B is for butternut squash

squashButternut squash is a member of the cucurbitaceae family which includes squash, melons and cucumber. All have a thick rind surrounding a fleshy interior with a pulpy seed-containing core. Varying amount of water, fibre, sugar and starch in the different types of cucurbitaceae give them their widely varying characteristics.

Guest blog by Susan Aldridge, freelance writer and editor based in London, with an interest in medicine, health, science and food/nutrition.

As far as I’m concerned, butternut squash is the only edible type of squash, although the fact that squash come in such a wide variety of shapes, colours, sizes and patterns makes a collection of them a signature sign of Halloween, Bonfire Night – and winter to come.

Butternut squash contains more vitamin A than any other commonly consumed fruit or vegetable. A 100g portion will give you over 300% of the recommended daily amount. It’s also rich in beta-carotene and lutein which, like vitamin A, are powerful antioxidants, which can help protect against a range of cancers and are also important for eye health.

Finally, butternut squash is rich in soluble fibre, which help improve insulin sensitivity and keep blood glucose low.
It’s hard work processing a whole butternut squash, so I do tend to go for packaged slices or cubes – not the ‘greenest’ choice, I know, but when time is short it does help to have some of the prep done for you.


Butternut squash soup

This is a warming soup, packed with healthy spice, which would go down well at a Bonfire Night supper.

Serves 2
Around 400g butternut squash, diced
2 red onions, diced
1 red chilli, diced
1 tsp turmeric
1 tsp cinnamon
1 tsp Marmite
1 tbsp tomato puree


Fry the vegetables with the spices in coconut oil for 5-10 minutes. Then add the water and bring to the boil. Add Marmite and tomato puree to flavour. Cook for 20-30 minutes, till the squash is soft. Blend and serve with a squeeze of lemon.

Butternut squash superfood salad

I’ve noticed a lot of superfood salads offered in pubs and restaurants have butternut squash as an ingredient so I thought it was time to give it a go. The seeds add crunch, the cranberries/blueberries a touch of sweetness and then there are the usual ‘green’ suspects to pack this salad full of nutritional goodness.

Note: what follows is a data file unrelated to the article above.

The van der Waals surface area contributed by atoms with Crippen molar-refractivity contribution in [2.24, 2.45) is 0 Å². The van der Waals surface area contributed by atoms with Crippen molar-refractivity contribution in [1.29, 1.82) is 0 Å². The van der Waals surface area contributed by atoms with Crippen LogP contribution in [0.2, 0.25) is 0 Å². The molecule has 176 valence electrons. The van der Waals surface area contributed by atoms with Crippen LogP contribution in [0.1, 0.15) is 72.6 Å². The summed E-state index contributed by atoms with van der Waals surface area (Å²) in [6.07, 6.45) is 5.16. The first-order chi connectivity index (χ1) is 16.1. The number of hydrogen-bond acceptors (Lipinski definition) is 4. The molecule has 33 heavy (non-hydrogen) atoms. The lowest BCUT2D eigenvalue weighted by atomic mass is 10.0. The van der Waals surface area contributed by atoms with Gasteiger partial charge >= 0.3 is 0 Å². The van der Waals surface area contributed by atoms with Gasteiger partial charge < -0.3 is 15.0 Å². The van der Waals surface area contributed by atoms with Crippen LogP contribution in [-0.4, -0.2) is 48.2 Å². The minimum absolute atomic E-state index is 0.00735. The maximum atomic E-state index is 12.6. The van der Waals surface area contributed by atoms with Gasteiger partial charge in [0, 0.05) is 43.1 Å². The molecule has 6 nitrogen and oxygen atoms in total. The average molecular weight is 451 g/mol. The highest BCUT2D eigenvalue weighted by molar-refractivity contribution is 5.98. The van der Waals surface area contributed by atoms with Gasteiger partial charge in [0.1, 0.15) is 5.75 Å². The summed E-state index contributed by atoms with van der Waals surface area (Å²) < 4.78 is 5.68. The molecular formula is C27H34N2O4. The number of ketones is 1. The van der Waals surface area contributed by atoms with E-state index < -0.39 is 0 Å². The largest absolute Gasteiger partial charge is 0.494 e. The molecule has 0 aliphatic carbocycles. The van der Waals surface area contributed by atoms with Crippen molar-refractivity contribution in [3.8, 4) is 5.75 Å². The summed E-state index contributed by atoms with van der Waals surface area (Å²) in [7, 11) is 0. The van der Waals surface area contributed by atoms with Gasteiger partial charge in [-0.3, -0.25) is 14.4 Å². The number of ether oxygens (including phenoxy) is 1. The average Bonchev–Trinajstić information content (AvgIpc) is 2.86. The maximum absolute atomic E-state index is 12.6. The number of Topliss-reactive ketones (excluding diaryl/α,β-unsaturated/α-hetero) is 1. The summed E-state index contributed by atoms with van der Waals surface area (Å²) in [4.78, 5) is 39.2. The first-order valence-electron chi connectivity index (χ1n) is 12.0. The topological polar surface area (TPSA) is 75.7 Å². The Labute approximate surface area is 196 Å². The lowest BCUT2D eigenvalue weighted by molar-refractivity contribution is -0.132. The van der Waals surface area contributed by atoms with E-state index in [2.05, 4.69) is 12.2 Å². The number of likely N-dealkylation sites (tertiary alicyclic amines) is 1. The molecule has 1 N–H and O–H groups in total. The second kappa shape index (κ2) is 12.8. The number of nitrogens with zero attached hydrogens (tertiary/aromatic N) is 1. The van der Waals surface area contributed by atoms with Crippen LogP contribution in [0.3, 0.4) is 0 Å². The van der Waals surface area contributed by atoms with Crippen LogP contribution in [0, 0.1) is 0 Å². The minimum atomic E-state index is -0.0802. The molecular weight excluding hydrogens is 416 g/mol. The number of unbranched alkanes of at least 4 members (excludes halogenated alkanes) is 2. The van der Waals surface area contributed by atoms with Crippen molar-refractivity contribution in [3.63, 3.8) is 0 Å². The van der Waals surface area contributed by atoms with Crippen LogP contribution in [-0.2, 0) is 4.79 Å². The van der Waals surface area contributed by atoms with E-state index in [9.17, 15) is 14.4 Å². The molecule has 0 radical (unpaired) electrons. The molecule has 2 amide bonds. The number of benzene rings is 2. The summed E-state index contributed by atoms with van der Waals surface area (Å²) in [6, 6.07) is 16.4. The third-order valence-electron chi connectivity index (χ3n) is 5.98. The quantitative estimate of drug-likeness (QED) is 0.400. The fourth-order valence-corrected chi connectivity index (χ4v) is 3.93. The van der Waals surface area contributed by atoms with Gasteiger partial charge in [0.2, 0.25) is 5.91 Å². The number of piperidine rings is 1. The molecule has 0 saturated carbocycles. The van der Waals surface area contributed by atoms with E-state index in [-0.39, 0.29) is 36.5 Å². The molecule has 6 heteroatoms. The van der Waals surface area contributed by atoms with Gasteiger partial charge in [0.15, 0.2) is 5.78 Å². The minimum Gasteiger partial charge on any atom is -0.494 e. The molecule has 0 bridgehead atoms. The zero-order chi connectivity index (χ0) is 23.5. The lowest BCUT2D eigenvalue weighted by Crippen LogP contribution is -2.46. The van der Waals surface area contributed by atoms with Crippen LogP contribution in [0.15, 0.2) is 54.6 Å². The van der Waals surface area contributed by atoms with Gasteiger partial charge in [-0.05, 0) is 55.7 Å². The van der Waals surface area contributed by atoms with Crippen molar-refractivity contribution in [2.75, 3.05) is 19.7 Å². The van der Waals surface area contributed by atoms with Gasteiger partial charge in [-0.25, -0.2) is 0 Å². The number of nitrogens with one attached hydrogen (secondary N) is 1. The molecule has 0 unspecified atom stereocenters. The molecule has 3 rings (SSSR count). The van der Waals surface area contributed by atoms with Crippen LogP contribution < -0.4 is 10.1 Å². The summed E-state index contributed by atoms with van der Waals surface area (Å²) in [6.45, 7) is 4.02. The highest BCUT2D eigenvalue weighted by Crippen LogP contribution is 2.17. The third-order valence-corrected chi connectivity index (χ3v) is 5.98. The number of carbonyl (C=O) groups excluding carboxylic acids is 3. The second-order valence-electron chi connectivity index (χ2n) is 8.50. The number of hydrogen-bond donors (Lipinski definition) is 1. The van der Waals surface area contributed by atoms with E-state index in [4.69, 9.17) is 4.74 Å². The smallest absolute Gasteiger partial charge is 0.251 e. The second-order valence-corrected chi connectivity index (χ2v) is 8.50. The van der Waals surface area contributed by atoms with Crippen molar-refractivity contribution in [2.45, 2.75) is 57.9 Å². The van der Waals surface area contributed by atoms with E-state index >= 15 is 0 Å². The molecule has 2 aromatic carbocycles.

Serves 3-4
Half packet of butternut squash slices, roasted and cooled (you can use the other half, hot, in the roast recipe below).
Packet of tenderstem or belleverde broccoli, cooked, cooled and chopped
Bunch or pack of watercress
2 tbsp mixed seeds (I used pine kernels, sunflower and pumpkin seed mix)
2 tbsp dried cranberries and blueberries
For the dressing
Crushed clove of garlic
1 tsp mustard powder
1tbsp cider vinegar
Juice of whole lemon
1 tbsp extra virgin cold-pressed flax seed oil (I always use oil from The Linseed Farm but any other healthy oil would be fine).

Mix all ingredients in a large bowl. For the dressing, crush the garlic with the mustard powder in a mortar and pestle to form a puree. Then add the vinegar, lemon and oil and whisk. Toss into the salad.

Rainbow Roast dinner

This is an attempt to put some extra colour into a vegetarian roast dinner, and to give red cabbage and Brussels an outing other than during the festive season.
Serves 1-2
Half packet butternut squash slices
Braised red cabbage
Brussel sprouts
Home-made tomato sauce

Start by preparing the cabbage (this is the recipe I use every year on Christmas Day, adapted from Delia Smith). Shred a red cabbage, chop two apples and two red onions. Layer these and sprinkle cinnamon over the top. Add about 3 tbsp dry cider. Bake for 2-3 hours at in a medium oven. Roast the squash till soft. Serve with sprouts and the tomato sauce as a gravy. If you like, sprinkle the squash with grated blue cheese five minutes before the end of roasting.

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